Original image: NASA/JPL-Caltech
Author: Ross Rocklynne
Originally aired: 17 April 1956
Plot synopsis: A pregnant woman seeking a reconciliation with her estranged space pilot husband attempts to do so by taking a trip aboard his space liner, but this leads to serious consequences for the entire ship. Based on a short story first published in Galaxy Science Fiction magazine, in December 1950.
Favourite line: 'Countdown for blast off ... X minus five, minus four, minus three, minus two, minus one, zero!'
Review: This is a rare example of an X Minus One episode told from the female perspective, and some may find it a nice change of pace to hear a story focused primarily on human relationships rather than alien invasions or technological marvels. It's a pity, then, that it isn't a very strong or imaginative one. Too much feels more like soap opera than science fiction, and the characterization of the female protagonist is frustratingly of its time. She appears to believe that the only path to fulfilment for a woman is children and family, which is why she wants her husband to quit his job as a space pilot, as this causes him to be away from home for long periods at a time. The story would have been much more interesting if the heroine herself had been a space pilot, unusual as this may have seemed in the era in which it was written. As it is, she is a decidedly wet character, for whom it is hard to feel a great deal of sympathy. This is especially so because, as a space pilot's wife, she ought surely to be aware - given the imagined workings of space travel in this episode - that her journey is likely to prove fatal for a pregnant woman. Consequently, she should never have come aboard her husband's ship in the first place. In fact, the protagonist appears to be not very bright at all, failing to understand that her actions have jeopardized the lives of not only herself and her unborn child, but everyone else on the ship as well. The plot itself is moderately entertaining, but the only real drama comes from the choice the husband has to make concerning his wife's fate, which in any case produces an entirely predictable outcome. Finally, the episode's title seems oddly chosen - the story's script explains the meaning of a jaywalker as being someone who boards a ship when they know they shouldn't, if it means endangering themselves and/or the vessel in some way, but this is some distance from the conventional idea of jaywalking. (I did, though, enjoy the way that a variation of the X Minus One intro, which comes before every episode, was incorporated into the story, which is why I highlighted it as my favourite line above.)
Rating: * *
Author: Clifford D. Simak
Originally aired: 22 February 1956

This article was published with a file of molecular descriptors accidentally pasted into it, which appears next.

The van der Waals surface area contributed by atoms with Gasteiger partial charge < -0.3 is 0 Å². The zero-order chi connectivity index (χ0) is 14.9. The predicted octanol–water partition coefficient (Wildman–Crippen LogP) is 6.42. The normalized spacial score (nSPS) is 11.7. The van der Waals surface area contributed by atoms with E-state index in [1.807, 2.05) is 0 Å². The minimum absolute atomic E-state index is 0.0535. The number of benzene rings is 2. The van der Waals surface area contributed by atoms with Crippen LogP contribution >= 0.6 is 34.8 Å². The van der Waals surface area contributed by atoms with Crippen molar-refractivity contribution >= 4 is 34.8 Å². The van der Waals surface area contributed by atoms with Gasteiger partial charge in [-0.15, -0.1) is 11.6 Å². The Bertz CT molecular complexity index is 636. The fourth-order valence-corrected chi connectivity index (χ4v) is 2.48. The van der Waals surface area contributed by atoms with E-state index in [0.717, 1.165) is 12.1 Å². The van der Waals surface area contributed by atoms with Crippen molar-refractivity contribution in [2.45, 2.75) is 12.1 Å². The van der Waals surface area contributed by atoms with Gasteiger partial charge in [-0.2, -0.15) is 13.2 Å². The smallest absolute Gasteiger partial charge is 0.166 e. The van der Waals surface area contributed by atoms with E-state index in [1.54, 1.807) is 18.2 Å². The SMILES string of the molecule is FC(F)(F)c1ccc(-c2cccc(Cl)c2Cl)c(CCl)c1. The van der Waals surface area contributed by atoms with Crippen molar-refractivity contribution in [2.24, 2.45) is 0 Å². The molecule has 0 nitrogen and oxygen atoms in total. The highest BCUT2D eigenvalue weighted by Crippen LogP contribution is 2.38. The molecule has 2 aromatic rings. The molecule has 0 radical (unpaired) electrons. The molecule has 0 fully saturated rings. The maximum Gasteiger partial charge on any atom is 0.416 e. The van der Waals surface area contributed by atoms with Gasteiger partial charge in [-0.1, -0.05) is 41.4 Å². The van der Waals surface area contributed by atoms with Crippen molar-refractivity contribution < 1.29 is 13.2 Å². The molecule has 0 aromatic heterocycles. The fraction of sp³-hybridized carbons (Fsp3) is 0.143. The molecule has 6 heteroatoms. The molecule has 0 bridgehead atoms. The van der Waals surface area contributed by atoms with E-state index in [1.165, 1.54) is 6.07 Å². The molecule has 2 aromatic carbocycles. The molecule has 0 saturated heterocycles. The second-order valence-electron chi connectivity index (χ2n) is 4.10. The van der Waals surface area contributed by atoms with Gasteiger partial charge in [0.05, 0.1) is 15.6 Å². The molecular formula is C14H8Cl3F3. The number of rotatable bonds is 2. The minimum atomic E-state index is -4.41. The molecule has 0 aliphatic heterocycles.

Plot synopsis: After landing on an alien world to investigate a junkyard full of spaceship parts, the crew of an Earth exploration vessel begins to experience severe memory loss. Based on a short story first published in Galaxy Science Fiction magazine, in May 1953; and later in Clifford D. Simak's short-story collection Off-Planet, in 1988.
Favourite line: 'Don't play innocent. You and I have been doing planet surveys together for fifteen years. You carry enough dead weight in grain alcohol on every trip to keep you happy for a million light years.'
Review: This is an entertaining episode, but also one that is difficult to discuss without revealing key plot points, so I will offer a SPOILER ALERT right at the outset. There are two main aspects to the story that are enjoyable and thought-provoking. First, there is the idea of 'memory traps', devices set up around the galaxy by a mysterious alien race to absorb the memories of other sentient beings, even from many light years away. This, we are told, explains why everyone in the world suffers from forgetfulness. A great excuse, one may think, for that missed appointment or forgotten anniversary! Second, the solution the human explorers come up with to scramble the memory-stealing device they encounter - wiring it up to the brain of a character who has been ordered to become completely, stinking drunk - is funny and ingenious. All in all, a quirky and original story. (As an interesting side note, this episode appears to reuse at least one character from another X Minus One story, Courtesy - similarly adapted from a Clifford D. Simak tale - who goes by the extraordinary name of 'Bat Ears' Brady. It's not entirely clear, though, whether the rest of the crew is the same, or indeed if it is the same ship, especially as the characters behave very differently in the two episodes. Furthermore, given what occurs in the earlier episode, if they are part of the same continuity, 'Junkyard' would have to be a prequel.)
Rating: * * *